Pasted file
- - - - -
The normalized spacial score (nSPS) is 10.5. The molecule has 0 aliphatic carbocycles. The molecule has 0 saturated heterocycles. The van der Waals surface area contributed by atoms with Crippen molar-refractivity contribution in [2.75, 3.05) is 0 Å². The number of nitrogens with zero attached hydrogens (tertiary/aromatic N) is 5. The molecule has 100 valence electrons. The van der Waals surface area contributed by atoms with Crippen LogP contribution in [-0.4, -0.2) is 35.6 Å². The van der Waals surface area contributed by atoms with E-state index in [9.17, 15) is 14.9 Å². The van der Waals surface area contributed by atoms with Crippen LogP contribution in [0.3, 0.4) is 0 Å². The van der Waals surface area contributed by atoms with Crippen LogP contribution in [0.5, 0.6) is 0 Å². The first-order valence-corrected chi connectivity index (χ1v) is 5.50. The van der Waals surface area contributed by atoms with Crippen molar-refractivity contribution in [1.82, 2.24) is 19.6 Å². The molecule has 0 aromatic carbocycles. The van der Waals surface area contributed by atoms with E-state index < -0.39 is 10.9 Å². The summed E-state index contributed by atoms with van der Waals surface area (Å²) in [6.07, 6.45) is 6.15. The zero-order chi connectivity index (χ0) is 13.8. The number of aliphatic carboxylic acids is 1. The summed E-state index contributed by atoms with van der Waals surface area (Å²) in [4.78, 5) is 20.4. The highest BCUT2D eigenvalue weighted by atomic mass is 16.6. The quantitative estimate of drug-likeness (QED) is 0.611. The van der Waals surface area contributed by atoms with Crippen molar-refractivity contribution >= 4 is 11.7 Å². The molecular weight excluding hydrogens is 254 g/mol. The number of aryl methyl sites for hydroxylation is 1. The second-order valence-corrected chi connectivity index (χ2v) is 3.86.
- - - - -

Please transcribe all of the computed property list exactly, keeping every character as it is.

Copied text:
The normalized spacial score (nSPS) is 10.5. The molecule has 0 aliphatic carbocycles. The molecule has 0 saturated heterocycles. The van der Waals surface area contributed by atoms with Crippen molar-refractivity contribution in [2.75, 3.05) is 0 Å². The number of nitrogens with zero attached hydrogens (tertiary/aromatic N) is 5. The molecule has 100 valence electrons. The van der Waals surface area contributed by atoms with Crippen LogP contribution in [-0.4, -0.2) is 35.6 Å². The van der Waals surface area contributed by atoms with E-state index in [9.17, 15) is 14.9 Å². The van der Waals surface area contributed by atoms with Crippen LogP contribution in [0.3, 0.4) is 0 Å². The van der Waals surface area contributed by atoms with Crippen LogP contribution in [0.5, 0.6) is 0 Å². The first-order valence-corrected chi connectivity index (χ1v) is 5.50. The van der Waals surface area contributed by atoms with Crippen molar-refractivity contribution in [1.82, 2.24) is 19.6 Å². The molecule has 0 aromatic carbocycles. The van der Waals surface area contributed by atoms with E-state index < -0.39 is 10.9 Å². The summed E-state index contributed by atoms with van der Waals surface area (Å²) in [6.07, 6.45) is 6.15. The zero-order chi connectivity index (χ0) is 13.8. The number of aliphatic carboxylic acids is 1. The summed E-state index contributed by atoms with van der Waals surface area (Å²) in [4.78, 5) is 20.4. The highest BCUT2D eigenvalue weighted by atomic mass is 16.6. The quantitative estimate of drug-likeness (QED) is 0.611. The van der Waals surface area contributed by atoms with Crippen molar-refractivity contribution >= 4 is 11.7 Å². The molecular weight excluding hydrogens is 254 g/mol. The number of aryl methyl sites for hydroxylation is 1. The second-order valence-corrected chi connectivity index (χ2v) is 3.86.